Get more done faster...by asking for assistance, you can offload something; in this case, that 'something' was developing an automated approach to processing large (potentially massive) amounts of data.  Getting someone's help means that you can often focus on something else while they work on that problem.

Banging your head against the wall on a problem, or "chewing on it" in an attempt to force that problem into submission is a really good way to waste a lot of time.  Sure, you get the joy of knowing you accomplished something yourself, but what's the likelihood that another analyst, perhaps even one you know, has already gone down that road, or something close to it?  Or, maybe has an idea that help you get from point A to point B faster?  After all, what do you have to loose?

Hopefully what this means is that at some point in the near future, my friend and I will be able sit down and share a moment over a nice micro-brew.

By the way, in case you were wondering...the image I included in this blog post has absolutely nothing to do with anything...I just thought it was funny!  ;-)

6 comments:

Jimmy_Weg said...

It would be interesting to see the format of the EnCase output. Evidently, it wasn't terribly user friendly, though I know of no forensic "suite" that handles Facebook chats, per se. You can carve them into virtual files, but that doesn't clean them of code or interpret dates at all (including presenting the correct date), nor does it correctly parse out message direction.

On the other hand, Internet Evidence Finder handles them exceptionaly well, though it's rather expensive. A script in 90 minutes? I'm impressed!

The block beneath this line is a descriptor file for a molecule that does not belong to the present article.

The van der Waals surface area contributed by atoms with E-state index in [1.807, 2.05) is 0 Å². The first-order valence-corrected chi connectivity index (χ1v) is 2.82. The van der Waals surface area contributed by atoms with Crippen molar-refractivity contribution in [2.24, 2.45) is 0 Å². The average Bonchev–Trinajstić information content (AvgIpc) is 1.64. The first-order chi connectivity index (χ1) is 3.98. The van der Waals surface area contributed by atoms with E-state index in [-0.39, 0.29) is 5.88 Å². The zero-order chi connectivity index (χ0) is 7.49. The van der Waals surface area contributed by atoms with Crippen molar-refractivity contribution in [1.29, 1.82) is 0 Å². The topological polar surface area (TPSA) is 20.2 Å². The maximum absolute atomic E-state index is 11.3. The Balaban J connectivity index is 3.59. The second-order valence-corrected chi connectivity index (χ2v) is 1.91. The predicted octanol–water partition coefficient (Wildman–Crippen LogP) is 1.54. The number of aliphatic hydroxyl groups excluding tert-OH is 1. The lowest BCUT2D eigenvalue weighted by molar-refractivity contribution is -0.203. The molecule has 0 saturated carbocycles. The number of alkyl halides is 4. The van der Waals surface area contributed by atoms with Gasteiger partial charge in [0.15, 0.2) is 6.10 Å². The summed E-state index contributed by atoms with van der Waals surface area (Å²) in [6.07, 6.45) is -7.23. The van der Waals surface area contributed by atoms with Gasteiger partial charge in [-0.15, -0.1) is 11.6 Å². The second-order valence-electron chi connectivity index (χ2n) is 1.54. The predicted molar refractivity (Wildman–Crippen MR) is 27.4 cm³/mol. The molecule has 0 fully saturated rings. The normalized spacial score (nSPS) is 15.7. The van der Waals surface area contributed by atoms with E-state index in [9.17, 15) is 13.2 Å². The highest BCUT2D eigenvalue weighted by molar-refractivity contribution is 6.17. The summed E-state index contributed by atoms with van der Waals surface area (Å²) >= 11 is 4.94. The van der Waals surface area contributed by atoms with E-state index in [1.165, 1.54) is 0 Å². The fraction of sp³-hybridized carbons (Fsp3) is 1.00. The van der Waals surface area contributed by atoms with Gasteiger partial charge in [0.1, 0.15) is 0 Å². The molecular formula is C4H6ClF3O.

Kenneth Johnson said...

Harlan,

Nice insight of the power of automation on tedious tasks. I liked the fact that you showed if you don't know how to do something there will be someone else in the community that can provide valuable information and resources. Some times we forget that there are numerous collaborators in the community that can help us with difficult tasks.

Andrew Case said...

"If you're faced with something that's a lot of a tedious, manual work, it's likely to be boring and result in mistakes..."

the large amount of time is definitely mind numbing, but the mistakes are worse. One of the main reasons I try to automate everything, from analysis/parsing to a report of some type, is simply to remove the chance of human error as its so easy to copy/paste wrong or manually enter in something wrong from a tool that doesn't have export capabilities.

Keydet89 said...

Jimmy,

The output looks like (redacted):

for (;;);{"t":"msg","c":"p_","ms":[{"type":"msg","msg":{"text":
"","time":1271214259989,"clientTime":1271214259501,"msgID":""},
"from":,"to":,"from_name":"",
"to_name":"","from_first_name":"","to_first_name":""}]}

Anonymous said...

Did your friend try IEF v5 first? I've had a lot of success w/ it. www.jadsoftware.com

still interesting and cool to do on your own instead of using COTS. For those who may be inspired into attempting this. what's a good place to start learning how to attack these problems with perl?

Anonymous said...

http://www.howtogeek.com/102420/geeks-versus-non-geeks-when-doing-repetitive-tasks-funny-chart/